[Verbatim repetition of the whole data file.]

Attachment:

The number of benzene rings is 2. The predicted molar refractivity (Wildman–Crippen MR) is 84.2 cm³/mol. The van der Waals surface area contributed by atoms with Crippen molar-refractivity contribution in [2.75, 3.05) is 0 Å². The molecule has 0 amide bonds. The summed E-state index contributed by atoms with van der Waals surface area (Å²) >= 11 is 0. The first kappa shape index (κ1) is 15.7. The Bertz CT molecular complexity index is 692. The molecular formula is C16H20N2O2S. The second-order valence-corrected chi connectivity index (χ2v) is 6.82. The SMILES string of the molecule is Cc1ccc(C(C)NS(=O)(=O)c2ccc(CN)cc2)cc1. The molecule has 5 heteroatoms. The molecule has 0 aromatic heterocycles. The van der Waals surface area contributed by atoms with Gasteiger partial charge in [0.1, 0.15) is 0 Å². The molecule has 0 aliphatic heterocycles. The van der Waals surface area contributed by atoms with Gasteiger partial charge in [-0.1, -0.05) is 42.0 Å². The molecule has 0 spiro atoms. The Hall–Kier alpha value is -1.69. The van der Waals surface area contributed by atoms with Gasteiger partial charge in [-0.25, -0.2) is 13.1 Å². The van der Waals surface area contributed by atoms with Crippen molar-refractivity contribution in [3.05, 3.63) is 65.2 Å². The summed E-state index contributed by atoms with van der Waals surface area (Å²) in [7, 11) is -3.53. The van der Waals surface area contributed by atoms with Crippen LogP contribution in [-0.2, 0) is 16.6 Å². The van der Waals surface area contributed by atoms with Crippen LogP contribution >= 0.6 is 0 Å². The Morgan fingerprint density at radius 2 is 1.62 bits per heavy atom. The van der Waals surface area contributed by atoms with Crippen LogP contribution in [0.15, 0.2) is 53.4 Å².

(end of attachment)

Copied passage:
The number of benzene rings is 2. The predicted molar refractivity (Wildman–Crippen MR) is 84.2 cm³/mol. The van der Waals surface area contributed by atoms with Crippen molar-refractivity contribution in [2.75, 3.05) is 0 Å². The molecule has 0 amide bonds. The summed E-state index contributed by atoms with van der Waals surface area (Å²) >= 11 is 0. The first kappa shape index (κ1) is 15.7. The Bertz CT molecular complexity index is 692. The molecular formula is C16H20N2O2S. The second-order valence-corrected chi connectivity index (χ2v) is 6.82. The SMILES string of the molecule is Cc1ccc(C(C)NS(=O)(=O)c2ccc(CN)cc2)cc1. The molecule has 5 heteroatoms. The molecule has 0 aromatic heterocycles. The van der Waals surface area contributed by atoms with Gasteiger partial charge in [0.1, 0.15) is 0 Å². The molecule has 0 aliphatic heterocycles. The van der Waals surface area contributed by atoms with Gasteiger partial charge in [-0.1, -0.05) is 42.0 Å². The molecule has 0 spiro atoms. The Hall–Kier alpha value is -1.69. The van der Waals surface area contributed by atoms with Gasteiger partial charge in [-0.25, -0.2) is 13.1 Å². The van der Waals surface area contributed by atoms with Crippen molar-refractivity contribution in [3.05, 3.63) is 65.2 Å². The summed E-state index contributed by atoms with van der Waals surface area (Å²) in [7, 11) is -3.53. The van der Waals surface area contributed by atoms with Crippen LogP contribution in [-0.2, 0) is 16.6 Å². The van der Waals surface area contributed by atoms with Crippen LogP contribution >= 0.6 is 0 Å². The Morgan fingerprint density at radius 2 is 1.62 bits per heavy atom. The van der Waals surface area contributed by atoms with Crippen LogP contribution in [0.15, 0.2) is 53.4 Å².